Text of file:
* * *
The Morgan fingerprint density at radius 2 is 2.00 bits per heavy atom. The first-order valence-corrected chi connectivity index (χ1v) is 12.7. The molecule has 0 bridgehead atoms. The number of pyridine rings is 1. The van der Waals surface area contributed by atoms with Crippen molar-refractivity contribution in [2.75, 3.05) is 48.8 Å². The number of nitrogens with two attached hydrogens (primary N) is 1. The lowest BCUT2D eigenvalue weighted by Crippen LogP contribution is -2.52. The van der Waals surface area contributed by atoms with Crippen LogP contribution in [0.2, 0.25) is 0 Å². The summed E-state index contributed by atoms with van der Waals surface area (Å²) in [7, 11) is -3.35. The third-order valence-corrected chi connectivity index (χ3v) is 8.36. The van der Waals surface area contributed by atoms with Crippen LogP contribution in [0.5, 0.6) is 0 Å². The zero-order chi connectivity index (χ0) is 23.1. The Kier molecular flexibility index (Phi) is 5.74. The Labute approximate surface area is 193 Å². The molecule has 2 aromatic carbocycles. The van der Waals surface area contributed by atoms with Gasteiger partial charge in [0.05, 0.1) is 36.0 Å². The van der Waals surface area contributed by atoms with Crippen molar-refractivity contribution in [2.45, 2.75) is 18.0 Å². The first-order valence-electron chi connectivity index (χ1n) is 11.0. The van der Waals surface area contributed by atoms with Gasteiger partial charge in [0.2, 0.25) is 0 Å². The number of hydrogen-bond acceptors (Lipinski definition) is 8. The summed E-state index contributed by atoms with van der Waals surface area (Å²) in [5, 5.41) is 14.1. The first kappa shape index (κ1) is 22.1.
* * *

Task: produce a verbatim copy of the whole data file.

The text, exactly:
The Morgan fingerprint density at radius 2 is 2.00 bits per heavy atom. The first-order valence-corrected chi connectivity index (χ1v) is 12.7. The molecule has 0 bridgehead atoms. The number of pyridine rings is 1. The van der Waals surface area contributed by atoms with Crippen molar-refractivity contribution in [2.75, 3.05) is 48.8 Å². The number of nitrogens with two attached hydrogens (primary N) is 1. The lowest BCUT2D eigenvalue weighted by Crippen LogP contribution is -2.52. The van der Waals surface area contributed by atoms with Crippen LogP contribution in [0.2, 0.25) is 0 Å². The summed E-state index contributed by atoms with van der Waals surface area (Å²) in [7, 11) is -3.35. The third-order valence-corrected chi connectivity index (χ3v) is 8.36. The van der Waals surface area contributed by atoms with Crippen LogP contribution in [0.5, 0.6) is 0 Å². The zero-order chi connectivity index (χ0) is 23.1. The Kier molecular flexibility index (Phi) is 5.74. The Labute approximate surface area is 193 Å². The molecule has 2 aromatic carbocycles. The van der Waals surface area contributed by atoms with Gasteiger partial charge in [0.05, 0.1) is 36.0 Å². The van der Waals surface area contributed by atoms with Crippen molar-refractivity contribution in [2.45, 2.75) is 18.0 Å². The first-order valence-electron chi connectivity index (χ1n) is 11.0. The van der Waals surface area contributed by atoms with Gasteiger partial charge in [0.2, 0.25) is 0 Å². The number of hydrogen-bond acceptors (Lipinski definition) is 8. The summed E-state index contributed by atoms with van der Waals surface area (Å²) in [5, 5.41) is 14.1. The first kappa shape index (κ1) is 22.1.